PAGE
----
single-season numbers. Lack of yards and scoring isn’t a
good fantasy combo, so like everyone else involved with this Colts’
passing game, it’s hard to offer much more than measured
optimism for Hilton as anything more than a WR3 until we see which
Carson Wentz shows up Week 1 against the Seahawks.
Pittman is big (6-4, 223), fast (4.5 40), athletic and tough.
He’s also a precise route runner with excellent hands who
isn’t afraid to make the tough catch or compete in traffic.
He’s a smart football player who can attack from the slot
or the boundary and has shown an ability to contribute in the
run game as well.
He flashed as a rookie and even looked like the Colts WR1 early
on in 2020 but T.Y. Hilton took on that mantle, which limited
Pittman’s opportunities. Jonathan Taylor’s role as
the workhorse of this offense, and HC Frank Reich’s tendency
to rotate receivers is going to cap Pittman’s upside. While
Pittman could make a big jump in Year Two, he is only a borderline
WR3 option early in the season as long as Hilton remains healthy
and in the lineup.
A speedy receiver with big play ability, Campbell plays fast.
Unfortunately, he has struggled to stay on the field during his
first two seasons in the league. His 2020 campaign ended in Week
2 with a serious knee injury after he exploded out of the gate
with six catches on nine targets in Week 1.
He is reportedly back to full health and ready to take over in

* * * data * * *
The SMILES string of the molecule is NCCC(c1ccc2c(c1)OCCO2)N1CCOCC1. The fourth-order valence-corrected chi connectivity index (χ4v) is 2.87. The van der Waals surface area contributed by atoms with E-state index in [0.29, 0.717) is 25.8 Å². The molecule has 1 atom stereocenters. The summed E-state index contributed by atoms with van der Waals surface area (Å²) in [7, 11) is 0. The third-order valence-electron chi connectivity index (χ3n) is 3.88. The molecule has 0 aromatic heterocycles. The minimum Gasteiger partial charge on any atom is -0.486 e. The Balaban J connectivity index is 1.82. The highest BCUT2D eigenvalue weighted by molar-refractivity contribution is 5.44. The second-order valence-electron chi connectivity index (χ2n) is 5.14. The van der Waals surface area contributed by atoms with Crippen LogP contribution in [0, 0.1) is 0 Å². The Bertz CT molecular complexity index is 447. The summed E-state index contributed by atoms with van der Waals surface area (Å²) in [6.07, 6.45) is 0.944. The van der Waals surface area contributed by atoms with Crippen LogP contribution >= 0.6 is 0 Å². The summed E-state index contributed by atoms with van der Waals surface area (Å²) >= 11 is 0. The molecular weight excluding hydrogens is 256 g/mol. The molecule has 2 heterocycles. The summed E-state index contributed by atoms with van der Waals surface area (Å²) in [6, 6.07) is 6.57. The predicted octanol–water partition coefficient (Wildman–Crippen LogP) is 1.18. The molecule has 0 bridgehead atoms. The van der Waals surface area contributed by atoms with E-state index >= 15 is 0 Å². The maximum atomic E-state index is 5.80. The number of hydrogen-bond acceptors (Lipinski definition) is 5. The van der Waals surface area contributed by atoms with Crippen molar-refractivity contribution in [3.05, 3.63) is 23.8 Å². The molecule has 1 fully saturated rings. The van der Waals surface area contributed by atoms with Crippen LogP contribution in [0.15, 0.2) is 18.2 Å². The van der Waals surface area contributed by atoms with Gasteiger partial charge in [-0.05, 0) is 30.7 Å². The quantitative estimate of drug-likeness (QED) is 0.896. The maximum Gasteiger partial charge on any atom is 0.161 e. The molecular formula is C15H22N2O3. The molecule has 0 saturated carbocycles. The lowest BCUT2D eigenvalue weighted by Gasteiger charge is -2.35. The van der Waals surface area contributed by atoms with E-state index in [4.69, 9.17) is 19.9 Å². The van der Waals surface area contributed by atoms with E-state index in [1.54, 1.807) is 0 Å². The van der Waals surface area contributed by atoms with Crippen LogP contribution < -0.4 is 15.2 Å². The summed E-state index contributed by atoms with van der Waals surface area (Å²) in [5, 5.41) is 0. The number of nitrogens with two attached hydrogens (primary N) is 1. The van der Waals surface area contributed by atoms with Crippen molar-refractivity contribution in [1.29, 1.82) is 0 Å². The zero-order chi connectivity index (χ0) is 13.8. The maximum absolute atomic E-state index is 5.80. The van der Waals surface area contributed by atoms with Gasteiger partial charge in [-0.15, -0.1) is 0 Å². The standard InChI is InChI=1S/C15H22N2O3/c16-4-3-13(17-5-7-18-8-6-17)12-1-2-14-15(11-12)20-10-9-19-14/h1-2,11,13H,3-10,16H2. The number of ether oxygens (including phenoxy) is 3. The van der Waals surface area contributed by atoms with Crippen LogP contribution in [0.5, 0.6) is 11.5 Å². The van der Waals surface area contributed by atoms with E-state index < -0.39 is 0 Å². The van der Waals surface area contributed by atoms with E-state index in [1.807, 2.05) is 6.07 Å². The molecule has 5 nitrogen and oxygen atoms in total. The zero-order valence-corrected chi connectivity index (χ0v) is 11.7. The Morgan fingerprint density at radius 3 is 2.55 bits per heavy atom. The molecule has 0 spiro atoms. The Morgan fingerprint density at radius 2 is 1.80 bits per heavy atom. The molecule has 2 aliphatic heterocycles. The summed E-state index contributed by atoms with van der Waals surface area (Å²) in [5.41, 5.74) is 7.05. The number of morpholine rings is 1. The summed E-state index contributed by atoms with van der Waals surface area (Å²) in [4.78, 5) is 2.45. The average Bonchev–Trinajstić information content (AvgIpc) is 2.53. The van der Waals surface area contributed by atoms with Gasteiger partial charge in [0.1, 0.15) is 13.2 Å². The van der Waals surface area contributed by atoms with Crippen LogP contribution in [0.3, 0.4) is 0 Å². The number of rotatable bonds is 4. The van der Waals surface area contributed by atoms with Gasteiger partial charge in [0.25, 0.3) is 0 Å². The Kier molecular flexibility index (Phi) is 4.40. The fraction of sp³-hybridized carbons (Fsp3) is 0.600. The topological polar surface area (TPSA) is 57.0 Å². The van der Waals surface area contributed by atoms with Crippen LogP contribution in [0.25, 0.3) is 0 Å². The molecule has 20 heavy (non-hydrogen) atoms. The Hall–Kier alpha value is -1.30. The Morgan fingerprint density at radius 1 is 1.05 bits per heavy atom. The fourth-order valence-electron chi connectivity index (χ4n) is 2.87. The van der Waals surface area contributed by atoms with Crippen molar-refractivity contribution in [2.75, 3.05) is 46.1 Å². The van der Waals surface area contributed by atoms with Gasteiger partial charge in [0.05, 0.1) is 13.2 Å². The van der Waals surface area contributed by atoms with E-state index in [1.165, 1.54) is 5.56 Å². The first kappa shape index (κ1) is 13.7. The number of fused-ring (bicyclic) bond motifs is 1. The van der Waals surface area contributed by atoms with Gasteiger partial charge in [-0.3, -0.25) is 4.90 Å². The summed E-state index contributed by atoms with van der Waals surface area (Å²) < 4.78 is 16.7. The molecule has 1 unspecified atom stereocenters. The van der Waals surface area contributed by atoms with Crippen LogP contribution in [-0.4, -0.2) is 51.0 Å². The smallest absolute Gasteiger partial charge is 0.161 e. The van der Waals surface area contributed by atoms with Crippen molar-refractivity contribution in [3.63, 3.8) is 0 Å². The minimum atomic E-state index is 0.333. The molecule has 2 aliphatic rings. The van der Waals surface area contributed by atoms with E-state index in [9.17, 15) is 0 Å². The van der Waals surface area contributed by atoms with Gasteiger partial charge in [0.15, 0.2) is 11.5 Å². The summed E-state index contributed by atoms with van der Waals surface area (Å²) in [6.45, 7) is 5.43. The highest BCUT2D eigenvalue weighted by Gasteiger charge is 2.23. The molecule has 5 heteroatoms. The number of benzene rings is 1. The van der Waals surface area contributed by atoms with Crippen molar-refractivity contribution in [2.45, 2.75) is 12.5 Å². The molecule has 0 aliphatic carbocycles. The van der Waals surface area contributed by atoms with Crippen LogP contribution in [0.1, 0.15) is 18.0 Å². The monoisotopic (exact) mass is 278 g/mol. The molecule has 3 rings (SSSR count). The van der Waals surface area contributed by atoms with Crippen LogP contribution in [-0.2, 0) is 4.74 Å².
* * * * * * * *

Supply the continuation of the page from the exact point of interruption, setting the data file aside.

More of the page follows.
the slot for a Colts team that will need reliable playmakers to
help Carson Wentz make the transition in Indy. He doesn’t
figure to be more than the third receiving option on this team
over the long term, but I have a hunch he could be a key early
target for Wentz to start 2021 and it’s worth watching how
he develops within the offense… IF he can stay on the field.
Once a reliable receiving option in the Colts passing game, Doyle’s
role has diminished significantly, at least from a fantasy perspective.
His targets were cut in half in 2020 (just 33 compared to 72 in
2019), which seems now like it was a sign of things to come. Reports
out of the Colts workouts this Spring are that Doyle will be on
the field a lot, but his primary role could be more as a blocker
in the run game. It looks like Doyle’s day as a fantasy
impact player are behind him.
Cox is coming off a career year in 2020 with 31 catches for 394
yards and two scores. Those are not “wow” numbers
by any stretch, but in a Frank Reich offense, which always seems
to feature the TE’s, it could be a sign of a larger role
on the horizon. While most prognosticators will tell you that
Cox will be the TE2 behind Jack Doyle, I’m hearing that
Doyle’s role may be changing to predominantly feature as
a blocker in the run game, and it may be important to note that
Cox had more targets than Doyle in 2020. With Cox emerging along
with 4th-round pick Kylen Granson, a dangerous receiving threat
turning heads this Spring, it looks like Reich may be looking
to add some athleticism and big play ability at the position,
which could make Cox worth watching.
Until we find out I’m right, though, Cox and Granson are
simply watchlist guys early in the season, and may cancel each
other out of fantasy relevance if they start sharing too many
of the reps.
The bespectacled former Georgia Bulldog finished 5th among NFL
kickers with 139 total points as a rookie in 2020. He only missed
five of 37 field goal attempts on the season, two of them from
beyond 50 yards. He certainly showed consistency out of the gate,
and he will be stronger in year two. The Colts will hope to score
more TD’s than FG’s in 2021, but at the end of the
day this offense is going to score points if Carson Wentz can
be efficient, which means fantasy owners will see this young man
jogging out onto the field on a regular basis, and that’s
a good thing. He’s a legitimate PK1 option.